Paul Kohl, born 1937 in Cologne, studied Theatre Sciences and German in Cologne and Vienna from 1960 to 1964. Between 1965 and 1970 he worked as an author and interpreter for various broadcasters in Brussels. Since 1970, Paul Kohl lives in Berlin and works as a radio author. His great narrating talent and the wide range of subjects is what makes Paul Kohl’s radio work unique. Since the mid 1980s he has been dealing with historical subjects (“Steh auf, es ist Krieg.” Vom Überfall auf die Sowjetunion/Stand up, we’re at war. About the German invasion of the Soviet Union, 1986); biographies (Der Fall Herbert Häber. Vom Politbüro in die Psychiatrie/The Herbert Häber case. From Politburo to psychiatry, 1999); contemporary history (Wer ermordete Alfred Herrhausen/Who killed Alfred Herrhausen, 1997; Ground Zero New York, 2002) but he is also interested in ecological topics (Strom vom eigenen Dach: Sonnenenergie/Electricity from your own roof: solar energy, 1994) and general cultural phenomena (Volles Rohr: Kampfbahn Autobahn/Full throttle: racing arena Autobahn, 1992). Paul Kohl does not give to much priority to himself or the results of his intense research, which he rather uses as the basis of his insistent questions. He unexcitedly renders statements and arguments into a precise language, carefully opposes them to counterarguments and arranges the outcome in a brilliant dramatic composition. The author never hides his own view on the subject. However, this careful arrangement of different elements still gives enough space for the listener to form his own opinion. Paul Kohl does not want to propagate the one and only right “truth”, he rather tries to enlighten his audience with the help of information. Paul Kohl is also author of numerous books. Among others, his publications include “Fulda Gap. Die Militarisierung Deutschlands” (“Fulda Gap. The militarisation of Germany”),1984; “Schöne Grüße aus Minsk” (“Greetings from Minsk”), 2011 or “Nacht über Köln” (“Night over Cologne”), 2011.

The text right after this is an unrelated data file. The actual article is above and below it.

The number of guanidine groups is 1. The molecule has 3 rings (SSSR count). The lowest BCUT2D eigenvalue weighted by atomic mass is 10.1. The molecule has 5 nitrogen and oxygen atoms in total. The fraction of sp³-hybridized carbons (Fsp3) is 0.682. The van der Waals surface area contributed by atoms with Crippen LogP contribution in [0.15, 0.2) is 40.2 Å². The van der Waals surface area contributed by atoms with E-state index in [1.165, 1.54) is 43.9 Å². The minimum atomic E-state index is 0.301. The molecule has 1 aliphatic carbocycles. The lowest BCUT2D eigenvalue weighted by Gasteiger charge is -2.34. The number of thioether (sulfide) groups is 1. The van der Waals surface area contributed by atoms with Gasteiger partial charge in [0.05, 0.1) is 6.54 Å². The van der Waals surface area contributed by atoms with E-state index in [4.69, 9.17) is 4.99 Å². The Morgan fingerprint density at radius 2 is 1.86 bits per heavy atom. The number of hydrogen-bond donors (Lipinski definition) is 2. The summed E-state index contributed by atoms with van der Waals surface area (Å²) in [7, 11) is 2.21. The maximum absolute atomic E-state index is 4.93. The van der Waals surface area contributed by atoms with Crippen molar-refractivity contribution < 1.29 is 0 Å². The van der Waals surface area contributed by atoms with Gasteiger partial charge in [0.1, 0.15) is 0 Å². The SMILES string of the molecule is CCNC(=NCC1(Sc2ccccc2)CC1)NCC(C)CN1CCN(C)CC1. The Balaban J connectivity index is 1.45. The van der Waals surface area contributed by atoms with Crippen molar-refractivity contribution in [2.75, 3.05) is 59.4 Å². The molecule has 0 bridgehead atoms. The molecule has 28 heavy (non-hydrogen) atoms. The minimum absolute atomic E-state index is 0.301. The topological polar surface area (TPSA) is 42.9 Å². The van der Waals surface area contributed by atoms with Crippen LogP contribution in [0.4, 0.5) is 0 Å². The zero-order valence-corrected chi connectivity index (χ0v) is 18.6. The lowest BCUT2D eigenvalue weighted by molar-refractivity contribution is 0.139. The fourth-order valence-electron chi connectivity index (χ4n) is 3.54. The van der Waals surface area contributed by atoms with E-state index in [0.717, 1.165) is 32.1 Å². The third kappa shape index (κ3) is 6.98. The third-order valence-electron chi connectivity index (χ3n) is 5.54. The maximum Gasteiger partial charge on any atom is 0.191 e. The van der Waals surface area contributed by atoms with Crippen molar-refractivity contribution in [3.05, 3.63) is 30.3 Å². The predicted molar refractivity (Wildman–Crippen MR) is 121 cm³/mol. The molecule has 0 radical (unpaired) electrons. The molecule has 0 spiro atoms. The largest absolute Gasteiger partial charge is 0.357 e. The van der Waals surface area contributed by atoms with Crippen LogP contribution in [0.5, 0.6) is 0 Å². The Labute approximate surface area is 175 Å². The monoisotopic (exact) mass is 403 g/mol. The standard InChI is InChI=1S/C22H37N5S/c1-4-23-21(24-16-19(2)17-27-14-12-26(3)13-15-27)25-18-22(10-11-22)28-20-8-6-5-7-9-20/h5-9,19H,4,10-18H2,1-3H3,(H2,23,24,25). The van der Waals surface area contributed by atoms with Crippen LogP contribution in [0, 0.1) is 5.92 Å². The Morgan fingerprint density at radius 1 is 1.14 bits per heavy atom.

Friedrich Schütze-Quest

Sorry, this entry is only available in German.

Alfred Treiber